Vexed in the city: The 'sharing' economy's hidden toll on San Francisco
Under the guise of "sharing," companies like Airbnb and Uber are cashing in. While they're providing services beloved by many, their impact is also causing reverberations on the ground
This story is part of a CNET special report that examines the controversy gripping San Francisco as a massive influx of techies feeds an unprecedented economic boom -- and backlash.
SAN FRANCISCO -- When Brad Worrell visited San Francisco on business last summer, he stayed in an Airbnb rental for the first time in the city's Castro district. He wasn't sure what to expect. He typically stays in hotels, but his company booked him a "Castro Gem" just a short walk to the studio where he'd be working for a few weeks.
He loved it. "I thought it was a really cute neighborhood. I was psyched when I got there," Worrell says. "It was one of those classic San Francisco apartments with high ceilings."
One other thing became quickly evident to Worrell: no one lived there.
"I've stayed in vacation rentals before and they had that vibe of 'supply just what you need','" he says. "I would say there was definitely the minimum required."
This Castro Gem is a San Franciscan's dream apartment -- two bedrooms, one bath, with bay windows, a huge kitchen, and a fireplace. It's located on a quiet residential street, steps from prime locations including Mission Dolores Park and Market Street.
For Worrell, it was a choice booking. But for some lawmakers, housing advocates and people trying to find a place to live in a city with expensive housing and an apartment shortage, that Castro Gem is emblematic of everything that's wrong with the so-called sharing economy.
"San Francisco is experiencing its biggest housing crisis probably since World War II," says longtime housing advocate and Airbnb critic Calvin Welch. "There is a phenomenon of an extraordinary increase in the cost of housing."
Airbnb is just one of dozens of companies to describe itself as part of the sharing economy -- the idea of using the Internet to create person-to-person, or peer-to-peer, marketplaces that empower everyday people. The enabler -- companies like Airbnb -- gets a cut of each transaction it facilitates. While some sharing economy platforms promote in-kind trades among members, others, like Airbnb, tend to exchange services for money. Other well-known companies in this genre include car-sharing services Uber and Lyft.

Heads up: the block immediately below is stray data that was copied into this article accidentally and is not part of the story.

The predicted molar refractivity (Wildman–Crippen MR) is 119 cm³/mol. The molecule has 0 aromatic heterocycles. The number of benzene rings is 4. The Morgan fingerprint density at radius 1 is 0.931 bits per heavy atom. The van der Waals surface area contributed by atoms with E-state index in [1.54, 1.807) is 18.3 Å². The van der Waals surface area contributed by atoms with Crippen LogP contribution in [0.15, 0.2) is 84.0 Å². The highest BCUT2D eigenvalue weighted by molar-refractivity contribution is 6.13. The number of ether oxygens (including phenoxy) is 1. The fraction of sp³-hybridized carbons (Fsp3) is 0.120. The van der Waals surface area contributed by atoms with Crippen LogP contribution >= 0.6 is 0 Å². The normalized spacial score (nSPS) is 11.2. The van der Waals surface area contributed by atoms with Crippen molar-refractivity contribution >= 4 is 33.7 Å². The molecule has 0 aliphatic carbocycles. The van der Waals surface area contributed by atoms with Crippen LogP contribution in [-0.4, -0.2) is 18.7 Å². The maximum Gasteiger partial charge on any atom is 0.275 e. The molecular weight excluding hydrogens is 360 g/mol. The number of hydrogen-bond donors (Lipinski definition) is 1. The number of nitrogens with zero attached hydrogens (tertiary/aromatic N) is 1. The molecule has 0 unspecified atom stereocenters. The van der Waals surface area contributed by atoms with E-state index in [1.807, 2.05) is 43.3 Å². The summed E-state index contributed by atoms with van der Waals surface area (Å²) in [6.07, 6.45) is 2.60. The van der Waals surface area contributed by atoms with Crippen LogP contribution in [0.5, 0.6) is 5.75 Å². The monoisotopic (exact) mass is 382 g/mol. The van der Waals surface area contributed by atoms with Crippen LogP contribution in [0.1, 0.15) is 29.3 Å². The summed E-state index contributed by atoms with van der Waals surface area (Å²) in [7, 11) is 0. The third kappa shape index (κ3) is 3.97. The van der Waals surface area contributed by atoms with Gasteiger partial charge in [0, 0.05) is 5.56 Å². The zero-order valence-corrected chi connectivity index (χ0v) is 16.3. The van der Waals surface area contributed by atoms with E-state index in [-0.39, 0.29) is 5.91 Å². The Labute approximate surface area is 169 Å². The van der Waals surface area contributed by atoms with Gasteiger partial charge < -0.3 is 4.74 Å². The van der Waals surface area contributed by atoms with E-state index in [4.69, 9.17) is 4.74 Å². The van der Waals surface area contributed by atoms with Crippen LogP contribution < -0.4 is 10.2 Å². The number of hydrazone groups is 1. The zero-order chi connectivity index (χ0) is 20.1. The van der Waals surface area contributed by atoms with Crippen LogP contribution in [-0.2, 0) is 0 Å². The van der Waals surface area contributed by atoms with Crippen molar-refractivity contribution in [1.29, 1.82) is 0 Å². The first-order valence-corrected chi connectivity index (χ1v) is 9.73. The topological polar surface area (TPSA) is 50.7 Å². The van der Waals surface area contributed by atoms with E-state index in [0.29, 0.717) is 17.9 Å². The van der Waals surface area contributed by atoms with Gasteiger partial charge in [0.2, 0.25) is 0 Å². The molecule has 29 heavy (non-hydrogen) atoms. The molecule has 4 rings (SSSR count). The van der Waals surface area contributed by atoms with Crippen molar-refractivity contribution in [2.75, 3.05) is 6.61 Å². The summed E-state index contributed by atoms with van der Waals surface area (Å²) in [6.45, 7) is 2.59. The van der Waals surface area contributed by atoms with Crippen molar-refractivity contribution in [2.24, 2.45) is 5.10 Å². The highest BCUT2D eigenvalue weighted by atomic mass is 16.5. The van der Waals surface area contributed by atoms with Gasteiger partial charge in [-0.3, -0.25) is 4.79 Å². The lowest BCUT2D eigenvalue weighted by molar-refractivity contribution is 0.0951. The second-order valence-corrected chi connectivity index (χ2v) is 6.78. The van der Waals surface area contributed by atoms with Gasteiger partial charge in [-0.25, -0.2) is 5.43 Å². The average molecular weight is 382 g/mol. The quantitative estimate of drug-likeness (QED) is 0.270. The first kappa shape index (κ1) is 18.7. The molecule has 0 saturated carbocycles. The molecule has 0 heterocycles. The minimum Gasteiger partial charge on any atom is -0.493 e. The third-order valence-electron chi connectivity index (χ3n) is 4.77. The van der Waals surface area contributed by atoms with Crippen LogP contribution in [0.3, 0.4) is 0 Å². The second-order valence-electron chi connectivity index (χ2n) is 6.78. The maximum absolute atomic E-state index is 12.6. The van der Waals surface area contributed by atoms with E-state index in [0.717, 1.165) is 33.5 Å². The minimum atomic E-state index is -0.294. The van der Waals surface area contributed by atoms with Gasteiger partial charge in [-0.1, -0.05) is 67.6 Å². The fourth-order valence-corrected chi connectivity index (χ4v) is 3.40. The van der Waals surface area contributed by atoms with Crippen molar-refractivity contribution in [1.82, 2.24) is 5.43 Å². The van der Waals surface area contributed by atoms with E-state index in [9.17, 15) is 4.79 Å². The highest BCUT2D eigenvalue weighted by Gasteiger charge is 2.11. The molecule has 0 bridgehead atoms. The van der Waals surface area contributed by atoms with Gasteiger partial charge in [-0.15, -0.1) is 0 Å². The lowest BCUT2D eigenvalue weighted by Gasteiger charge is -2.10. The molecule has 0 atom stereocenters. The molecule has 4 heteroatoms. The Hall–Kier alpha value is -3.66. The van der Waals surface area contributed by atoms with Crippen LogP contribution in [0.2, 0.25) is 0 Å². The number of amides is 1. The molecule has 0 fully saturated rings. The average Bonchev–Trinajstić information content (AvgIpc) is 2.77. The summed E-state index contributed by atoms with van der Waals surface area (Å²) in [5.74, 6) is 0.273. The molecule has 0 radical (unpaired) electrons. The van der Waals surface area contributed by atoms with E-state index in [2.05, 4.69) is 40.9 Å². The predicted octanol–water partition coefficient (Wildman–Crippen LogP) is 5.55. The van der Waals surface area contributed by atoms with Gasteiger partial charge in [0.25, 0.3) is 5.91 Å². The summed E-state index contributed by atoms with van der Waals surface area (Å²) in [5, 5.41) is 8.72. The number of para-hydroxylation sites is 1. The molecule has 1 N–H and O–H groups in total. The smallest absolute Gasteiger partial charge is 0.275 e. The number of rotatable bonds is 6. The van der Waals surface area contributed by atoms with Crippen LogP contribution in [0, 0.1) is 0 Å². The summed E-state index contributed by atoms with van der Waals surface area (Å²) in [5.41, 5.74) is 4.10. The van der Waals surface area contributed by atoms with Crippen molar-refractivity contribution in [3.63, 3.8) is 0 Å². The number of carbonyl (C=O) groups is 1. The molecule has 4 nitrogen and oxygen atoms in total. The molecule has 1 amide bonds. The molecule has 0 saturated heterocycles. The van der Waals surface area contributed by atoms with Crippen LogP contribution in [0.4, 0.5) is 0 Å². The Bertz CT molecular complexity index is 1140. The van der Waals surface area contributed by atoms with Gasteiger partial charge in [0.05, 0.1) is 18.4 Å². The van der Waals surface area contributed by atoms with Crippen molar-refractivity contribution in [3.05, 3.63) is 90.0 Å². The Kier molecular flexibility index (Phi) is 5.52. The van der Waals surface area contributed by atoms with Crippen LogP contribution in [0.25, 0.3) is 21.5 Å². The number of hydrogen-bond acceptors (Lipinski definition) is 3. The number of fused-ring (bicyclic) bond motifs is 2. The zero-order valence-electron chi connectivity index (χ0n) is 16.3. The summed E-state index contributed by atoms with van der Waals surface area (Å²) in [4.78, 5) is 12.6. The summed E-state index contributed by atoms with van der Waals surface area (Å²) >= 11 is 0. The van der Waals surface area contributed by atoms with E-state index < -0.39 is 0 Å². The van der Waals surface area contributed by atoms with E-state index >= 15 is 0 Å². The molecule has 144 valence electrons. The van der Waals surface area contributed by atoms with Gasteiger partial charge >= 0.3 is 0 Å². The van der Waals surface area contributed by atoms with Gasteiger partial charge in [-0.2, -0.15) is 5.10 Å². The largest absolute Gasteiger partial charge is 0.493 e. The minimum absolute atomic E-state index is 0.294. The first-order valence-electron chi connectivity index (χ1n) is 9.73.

On the surface, "sharing" may sound groovy -- hey, it's San Francisco, after all. But this new economy is creating social dislocation and tension that's near a boiling point. And, despite the kumbaya-like pronouncements of companies touting sharing services, there's one mega-force driving them: cash.
What is the sharing economy, anyway?
The sharing economy has its roots in an altruistic movement. The underlying theme is that if people pool resources, goods, and services, the world will become a more cooperative and waste-free place. Tech platforms are key to the sharing economy because they let people reach out and share with anyone -- making the planet smaller and more interconnected. It's a bit like socialism with a tech twist.
"We should be looking forward and asking ourselves, 'What kind of future do we want to create?'" Airbnb co-founder and chief technology officer Nathan Blecharczyk said at a tech conference in New York in May.
Companies within the sharing economy span the gamut. Some platforms let people swap bicycles, cameras, tools, and musical instruments. Others, like Airbnb and VRBO, let people sublet their rooms or entire homes when they're not around. Car-sharing services, like Uber and Lyft, let people use their own cars to give strangers a ride -- acting as impromptu taxis.
The sharing economy gives "the ability to unlock human capital and potential," says Milicent Johnson, director of Partnerships and Community Building at sharing-economy advocate organization Peers.org. "People have a ton of options they never had before, like getting around the city or getting children's clothing. We are just getting started and are beginning to see that potential."
While Peers.org promotes itself as a "member-driven organization that supports the sharing economy movement," it's been criticized as being Airbnb's mouthpiece for faux grassroots campaigns. Peers.org's co-founder and foundation board member Douglas Atkin is Airbnb's head of community. The vast majority of Peers' 80 listed partners are for-profit companies, including Airbnb, Lyft, and TaskRabbit. Only a handful are nonprofits.
Johnson wouldn't clarify the organization's affiliation to Airbnb. "Our partnerships are about helping spread the word about Peers," she said. An Airbnb spokeswoman added, "Airbnb and Peers are independent groups, but we often work together to highlight the benefits the sharing economy brings to cities."
And those benefits, say Airbnb proponents, include the boost that short-term rentals bring to San Francisco residents and tourists. Not only do they help "home sharers" make ends meet or pay off their mortgages, they also bring more visitors who might not be able to afford the city's high-cost hotels. The average daily rate for a San Francisco hotel room is about $230 a night, according to an August study by hotel research firm STR Global. On most given days on Airbnb, hundreds of one-bedroom San Francisco apartments with a private bath can be found for less than $100 a night.